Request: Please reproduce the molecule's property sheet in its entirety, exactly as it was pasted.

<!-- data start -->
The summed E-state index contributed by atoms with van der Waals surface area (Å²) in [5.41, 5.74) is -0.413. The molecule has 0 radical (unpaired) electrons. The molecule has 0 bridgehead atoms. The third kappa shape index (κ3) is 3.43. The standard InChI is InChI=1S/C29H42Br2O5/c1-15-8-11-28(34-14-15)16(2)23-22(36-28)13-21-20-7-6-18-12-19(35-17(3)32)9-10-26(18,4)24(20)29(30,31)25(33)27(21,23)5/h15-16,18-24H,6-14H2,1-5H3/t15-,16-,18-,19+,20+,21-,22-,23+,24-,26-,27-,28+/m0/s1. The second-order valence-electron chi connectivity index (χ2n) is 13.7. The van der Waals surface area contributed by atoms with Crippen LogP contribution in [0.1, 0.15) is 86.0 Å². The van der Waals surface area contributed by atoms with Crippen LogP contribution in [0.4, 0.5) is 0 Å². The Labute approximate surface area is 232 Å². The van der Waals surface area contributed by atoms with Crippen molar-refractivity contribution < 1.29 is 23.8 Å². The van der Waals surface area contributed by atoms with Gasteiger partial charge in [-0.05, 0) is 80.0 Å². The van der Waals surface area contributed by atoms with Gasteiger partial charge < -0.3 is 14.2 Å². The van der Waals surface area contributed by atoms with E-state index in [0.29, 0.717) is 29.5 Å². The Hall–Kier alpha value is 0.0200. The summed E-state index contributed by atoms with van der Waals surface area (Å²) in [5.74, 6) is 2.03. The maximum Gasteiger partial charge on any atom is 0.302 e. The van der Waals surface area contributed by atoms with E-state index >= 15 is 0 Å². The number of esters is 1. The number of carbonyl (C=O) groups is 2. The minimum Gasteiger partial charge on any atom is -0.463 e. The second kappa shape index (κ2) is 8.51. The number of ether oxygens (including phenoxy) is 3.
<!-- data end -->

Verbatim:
The summed E-state index contributed by atoms with van der Waals surface area (Å²) in [5.41, 5.74) is -0.413. The molecule has 0 radical (unpaired) electrons. The molecule has 0 bridgehead atoms. The third kappa shape index (κ3) is 3.43. The standard InChI is InChI=1S/C29H42Br2O5/c1-15-8-11-28(34-14-15)16(2)23-22(36-28)13-21-20-7-6-18-12-19(35-17(3)32)9-10-26(18,4)24(20)29(30,31)25(33)27(21,23)5/h15-16,18-24H,6-14H2,1-5H3/t15-,16-,18-,19+,20+,21-,22-,23+,24-,26-,27-,28+/m0/s1. The second-order valence-electron chi connectivity index (χ2n) is 13.7. The van der Waals surface area contributed by atoms with Crippen LogP contribution in [0.1, 0.15) is 86.0 Å². The van der Waals surface area contributed by atoms with Crippen LogP contribution in [0.4, 0.5) is 0 Å². The Labute approximate surface area is 232 Å². The van der Waals surface area contributed by atoms with Crippen molar-refractivity contribution < 1.29 is 23.8 Å². The van der Waals surface area contributed by atoms with Gasteiger partial charge in [-0.05, 0) is 80.0 Å². The van der Waals surface area contributed by atoms with Gasteiger partial charge < -0.3 is 14.2 Å². The van der Waals surface area contributed by atoms with E-state index in [0.29, 0.717) is 29.5 Å². The Hall–Kier alpha value is 0.0200. The summed E-state index contributed by atoms with van der Waals surface area (Å²) in [5.74, 6) is 2.03. The maximum Gasteiger partial charge on any atom is 0.302 e. The van der Waals surface area contributed by atoms with E-state index >= 15 is 0 Å². The number of esters is 1. The number of carbonyl (C=O) groups is 2. The minimum Gasteiger partial charge on any atom is -0.463 e. The second kappa shape index (κ2) is 8.51. The number of ether oxygens (including phenoxy) is 3.